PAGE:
To The Best Of Our Knowledge, broadcast May 31, 1995
A production of The Ideas Network, University of Wisconsin
Neil Gaiman: I remember when I was about seven, somebody gave me books of American comics. They were just the most wonderful, alien things. Everything about them was strange. I was perfectly willing to believe that America was this country filled with people in strange costumes who hit each other through walls. It seemed every bit as likely as the other odd things in there, like fire hydrants and pizzas and things that we didn’t have in England.
Jim Fleming, ANNOUNCER: Neil Gaiman kept up his childhood fascination with comics by becoming a comic writer. He creates the best-selling adult comic, SANDMAN — definitely not pulp. Open a SANDMAN comic, and it’s full of pictures and word balloons. But start reading along and you enter a somber, mysterious world. It’s the dream world of Morpheus, Prince of Sleep, Gaiman’s leading man. Dressed all in black, with dead-white skin, gaunt body and jet-black spiky hair, he looks nothing like the other flying superheroes. He’s not out to save the world, either. Instead, he haunts his way through tales of myth, history, horror and fantasy. Gaiman has only six more adventures planned for Morpheus, but he told me where they all began.
NG: When I was 15, we had one of those things where you do a battery of tests and then they bring a careers advisor in to talk to you about careers, and the careers advisor said, “What do you want to do?” And I said, “I want to write American comics.” And there was a very, very, very long pause. And then he said, “Well, how do you go about doing that?” And I said, “Well, you’re the careers advisor, I thought you were gonna tell me.” And there was another really, really, really long pause, and then he looked at me rather desperately and said, “Have you ever thought about accountancy?” And I had to confess …
JF: And had you?
NG: No, I hadn’t, and I admitted that I hadn’t, and wound up leaving.
JF: It does make you think that there’s a connection there, actually.
NG: Well, I …
JF: Well, but you’ve made a good living writing comics.
NG: Yes, I have. Comics was not something I went into to become either rich or famous. I’m reminded of the Great Gonzo in “The Muppet Movie” announcing that he wants to go to Bombay, India to become a rich and famous movie star. And when informed by the others that they’re going to Hollywood, he looks at them rather disparagingly and says, “Oh, sure, if you want to do it the EASY way.” You don’t write comics for the fame and the fortune. You write comics because … in my case, anyway, I wrote comics, and write comics, because it’s a medium that I just tend to feel is enormously under-exploited. There’s so much you can do in it, and that for me is the joy of it.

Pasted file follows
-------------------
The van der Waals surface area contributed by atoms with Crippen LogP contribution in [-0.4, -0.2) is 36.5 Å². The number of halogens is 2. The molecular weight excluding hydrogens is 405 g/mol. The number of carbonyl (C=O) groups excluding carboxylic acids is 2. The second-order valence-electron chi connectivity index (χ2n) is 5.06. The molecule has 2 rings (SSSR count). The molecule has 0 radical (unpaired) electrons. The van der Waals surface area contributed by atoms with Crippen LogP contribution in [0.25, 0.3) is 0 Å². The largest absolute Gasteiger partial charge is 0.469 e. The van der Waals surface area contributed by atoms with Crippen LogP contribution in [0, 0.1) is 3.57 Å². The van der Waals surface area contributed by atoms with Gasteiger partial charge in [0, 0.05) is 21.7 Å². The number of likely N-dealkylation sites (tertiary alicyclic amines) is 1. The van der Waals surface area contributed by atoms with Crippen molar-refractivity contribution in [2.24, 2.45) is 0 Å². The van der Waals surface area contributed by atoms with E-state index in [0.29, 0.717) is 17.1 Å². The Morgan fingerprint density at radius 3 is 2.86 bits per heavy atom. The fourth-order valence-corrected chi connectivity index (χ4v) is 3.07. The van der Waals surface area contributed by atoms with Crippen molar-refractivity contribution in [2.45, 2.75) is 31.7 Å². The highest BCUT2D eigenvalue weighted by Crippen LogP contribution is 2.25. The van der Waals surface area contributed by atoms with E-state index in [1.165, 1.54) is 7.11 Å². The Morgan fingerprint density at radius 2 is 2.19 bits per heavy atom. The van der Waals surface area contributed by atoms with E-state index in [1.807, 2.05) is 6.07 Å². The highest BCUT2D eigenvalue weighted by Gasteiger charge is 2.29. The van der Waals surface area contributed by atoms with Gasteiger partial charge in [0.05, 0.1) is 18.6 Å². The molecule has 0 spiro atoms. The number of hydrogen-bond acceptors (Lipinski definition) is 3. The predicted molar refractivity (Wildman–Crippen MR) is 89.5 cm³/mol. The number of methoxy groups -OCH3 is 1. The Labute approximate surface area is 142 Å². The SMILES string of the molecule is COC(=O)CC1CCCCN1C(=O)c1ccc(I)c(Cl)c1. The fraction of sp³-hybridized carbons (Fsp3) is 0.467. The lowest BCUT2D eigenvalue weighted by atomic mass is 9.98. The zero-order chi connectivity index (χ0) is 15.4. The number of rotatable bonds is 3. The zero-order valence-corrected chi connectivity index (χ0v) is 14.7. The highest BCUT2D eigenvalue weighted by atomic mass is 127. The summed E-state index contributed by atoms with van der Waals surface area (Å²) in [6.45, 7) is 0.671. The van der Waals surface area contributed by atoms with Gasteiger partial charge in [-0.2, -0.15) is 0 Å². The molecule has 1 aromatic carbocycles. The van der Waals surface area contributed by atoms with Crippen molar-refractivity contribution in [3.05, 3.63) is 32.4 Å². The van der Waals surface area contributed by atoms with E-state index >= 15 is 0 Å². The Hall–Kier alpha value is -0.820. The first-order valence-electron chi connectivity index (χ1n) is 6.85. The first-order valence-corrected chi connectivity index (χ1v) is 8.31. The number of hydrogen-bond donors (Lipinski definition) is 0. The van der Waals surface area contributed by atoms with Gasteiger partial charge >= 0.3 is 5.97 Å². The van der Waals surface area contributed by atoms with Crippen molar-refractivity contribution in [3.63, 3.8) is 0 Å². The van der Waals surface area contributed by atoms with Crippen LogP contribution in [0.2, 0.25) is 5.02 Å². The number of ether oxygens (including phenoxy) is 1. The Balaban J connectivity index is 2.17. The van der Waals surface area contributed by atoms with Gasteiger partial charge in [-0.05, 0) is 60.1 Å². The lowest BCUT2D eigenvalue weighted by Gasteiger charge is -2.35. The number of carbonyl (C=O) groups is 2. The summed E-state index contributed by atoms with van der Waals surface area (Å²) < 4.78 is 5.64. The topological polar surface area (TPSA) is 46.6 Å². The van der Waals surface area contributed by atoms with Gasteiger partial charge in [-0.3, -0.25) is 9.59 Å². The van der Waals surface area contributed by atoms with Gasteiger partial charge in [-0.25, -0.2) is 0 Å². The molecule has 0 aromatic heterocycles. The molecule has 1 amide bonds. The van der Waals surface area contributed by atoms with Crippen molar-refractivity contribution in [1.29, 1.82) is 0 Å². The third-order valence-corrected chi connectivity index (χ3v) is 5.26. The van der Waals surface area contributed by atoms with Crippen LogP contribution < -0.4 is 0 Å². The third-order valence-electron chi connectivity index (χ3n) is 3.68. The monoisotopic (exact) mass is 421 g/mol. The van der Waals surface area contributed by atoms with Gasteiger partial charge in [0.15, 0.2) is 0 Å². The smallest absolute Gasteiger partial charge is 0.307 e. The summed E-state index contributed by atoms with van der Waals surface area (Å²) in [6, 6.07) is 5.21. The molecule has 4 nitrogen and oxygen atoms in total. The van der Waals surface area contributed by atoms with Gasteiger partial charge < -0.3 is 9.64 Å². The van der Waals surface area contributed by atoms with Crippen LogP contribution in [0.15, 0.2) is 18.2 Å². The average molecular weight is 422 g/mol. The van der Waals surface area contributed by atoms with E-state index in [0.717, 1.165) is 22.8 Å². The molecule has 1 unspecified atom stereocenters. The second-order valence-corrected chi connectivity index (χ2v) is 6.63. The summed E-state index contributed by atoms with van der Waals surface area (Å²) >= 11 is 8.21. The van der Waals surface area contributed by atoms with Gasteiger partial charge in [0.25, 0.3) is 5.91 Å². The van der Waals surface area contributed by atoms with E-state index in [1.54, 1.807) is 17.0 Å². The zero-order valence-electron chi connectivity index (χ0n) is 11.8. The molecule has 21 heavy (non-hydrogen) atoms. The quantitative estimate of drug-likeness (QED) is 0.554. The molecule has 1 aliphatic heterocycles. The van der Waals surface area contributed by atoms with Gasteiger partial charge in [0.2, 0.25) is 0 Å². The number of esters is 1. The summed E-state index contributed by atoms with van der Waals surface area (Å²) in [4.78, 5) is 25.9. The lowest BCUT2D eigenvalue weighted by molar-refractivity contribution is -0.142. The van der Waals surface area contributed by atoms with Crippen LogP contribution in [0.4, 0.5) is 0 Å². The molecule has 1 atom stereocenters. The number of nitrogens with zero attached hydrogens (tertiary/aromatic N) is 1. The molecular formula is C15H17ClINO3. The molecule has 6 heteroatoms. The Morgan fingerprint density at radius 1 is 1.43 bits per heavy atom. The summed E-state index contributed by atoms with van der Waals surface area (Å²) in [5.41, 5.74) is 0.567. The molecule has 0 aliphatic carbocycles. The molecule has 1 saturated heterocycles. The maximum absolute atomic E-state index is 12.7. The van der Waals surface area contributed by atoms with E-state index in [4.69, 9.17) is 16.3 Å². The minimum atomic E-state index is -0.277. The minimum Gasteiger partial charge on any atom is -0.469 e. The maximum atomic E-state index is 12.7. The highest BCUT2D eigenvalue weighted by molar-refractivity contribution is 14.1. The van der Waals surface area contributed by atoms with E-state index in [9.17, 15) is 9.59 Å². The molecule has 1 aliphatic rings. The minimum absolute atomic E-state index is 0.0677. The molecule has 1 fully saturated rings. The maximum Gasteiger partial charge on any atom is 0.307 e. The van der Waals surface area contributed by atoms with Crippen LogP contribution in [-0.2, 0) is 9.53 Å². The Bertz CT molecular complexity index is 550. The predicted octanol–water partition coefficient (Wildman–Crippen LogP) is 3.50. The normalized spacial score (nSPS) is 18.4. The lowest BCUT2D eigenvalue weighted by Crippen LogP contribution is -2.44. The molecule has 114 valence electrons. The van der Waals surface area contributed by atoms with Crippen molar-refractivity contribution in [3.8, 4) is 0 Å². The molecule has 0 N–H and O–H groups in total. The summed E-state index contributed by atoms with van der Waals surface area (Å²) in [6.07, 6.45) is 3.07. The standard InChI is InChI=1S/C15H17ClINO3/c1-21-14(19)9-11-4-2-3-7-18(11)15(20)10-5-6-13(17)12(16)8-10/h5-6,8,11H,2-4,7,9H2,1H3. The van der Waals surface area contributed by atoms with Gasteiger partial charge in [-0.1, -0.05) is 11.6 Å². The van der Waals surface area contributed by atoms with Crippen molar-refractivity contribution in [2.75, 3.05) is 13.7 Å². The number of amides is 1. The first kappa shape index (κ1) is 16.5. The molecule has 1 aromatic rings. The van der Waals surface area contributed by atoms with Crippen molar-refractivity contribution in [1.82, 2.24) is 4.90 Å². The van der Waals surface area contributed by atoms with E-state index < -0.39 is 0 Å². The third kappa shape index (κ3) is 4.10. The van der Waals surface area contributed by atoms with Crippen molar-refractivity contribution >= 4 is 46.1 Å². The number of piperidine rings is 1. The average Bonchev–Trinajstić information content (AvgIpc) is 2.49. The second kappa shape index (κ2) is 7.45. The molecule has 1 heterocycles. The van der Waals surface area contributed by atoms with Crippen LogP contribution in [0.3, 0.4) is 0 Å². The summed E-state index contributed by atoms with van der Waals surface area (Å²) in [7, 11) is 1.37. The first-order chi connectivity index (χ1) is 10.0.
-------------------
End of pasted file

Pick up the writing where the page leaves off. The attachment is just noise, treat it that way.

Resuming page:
JF: How do you go about creating a comic? Now, you’re not a drawer, you’re a writer, so the pictures have to be actually put on the page by someone else. But are they created by you?
NG: Yes, basically. What you wind up writing is a comic script which is a bit like writing a film script or a TV script, only it’s enormously more complicated, because as a writer, you’re also being the director and the editor as you go. You’ll start Page One, Panel One, and you’ll describe the panel, you’ll describe what we’re seeing in the panel, you’ll say how many panels are on the page, what shape they are, and you’ll write down what anyone is saying, and …
JF: Not only what they are saying, but how that saying is to appear on the page.
NG: Sure. SANDMAN is a monthly comic. It’s a 24-page monthly comic, and a SANDMAN script runs normally about somewhere between ten and 14,000 words.
JF: Which is substantially more than the number of words that appears on the page.